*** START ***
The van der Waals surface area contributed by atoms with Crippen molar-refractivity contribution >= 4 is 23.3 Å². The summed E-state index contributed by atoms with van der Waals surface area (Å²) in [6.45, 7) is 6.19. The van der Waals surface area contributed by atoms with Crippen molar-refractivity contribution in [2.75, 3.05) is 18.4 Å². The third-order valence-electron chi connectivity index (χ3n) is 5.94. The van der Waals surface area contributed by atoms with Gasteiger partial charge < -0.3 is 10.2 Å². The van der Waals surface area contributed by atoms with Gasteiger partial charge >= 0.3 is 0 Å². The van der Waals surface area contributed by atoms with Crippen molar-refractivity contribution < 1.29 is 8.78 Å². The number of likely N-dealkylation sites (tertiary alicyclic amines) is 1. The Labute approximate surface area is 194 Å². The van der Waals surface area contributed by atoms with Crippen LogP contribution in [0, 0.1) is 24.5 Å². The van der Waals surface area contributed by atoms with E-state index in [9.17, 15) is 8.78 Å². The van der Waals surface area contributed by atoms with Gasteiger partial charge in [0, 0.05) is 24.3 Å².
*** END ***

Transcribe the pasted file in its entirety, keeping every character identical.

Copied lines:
The van der Waals surface area contributed by atoms with Crippen molar-refractivity contribution >= 4 is 23.3 Å². The summed E-state index contributed by atoms with van der Waals surface area (Å²) in [6.45, 7) is 6.19. The van der Waals surface area contributed by atoms with Crippen molar-refractivity contribution in [2.75, 3.05) is 18.4 Å². The third-order valence-electron chi connectivity index (χ3n) is 5.94. The van der Waals surface area contributed by atoms with Gasteiger partial charge < -0.3 is 10.2 Å². The van der Waals surface area contributed by atoms with Gasteiger partial charge >= 0.3 is 0 Å². The van der Waals surface area contributed by atoms with Crippen molar-refractivity contribution < 1.29 is 8.78 Å². The number of likely N-dealkylation sites (tertiary alicyclic amines) is 1. The Labute approximate surface area is 194 Å². The van der Waals surface area contributed by atoms with Crippen LogP contribution in [0, 0.1) is 24.5 Å². The van der Waals surface area contributed by atoms with E-state index in [9.17, 15) is 8.78 Å². The van der Waals surface area contributed by atoms with Gasteiger partial charge in [0, 0.05) is 24.3 Å².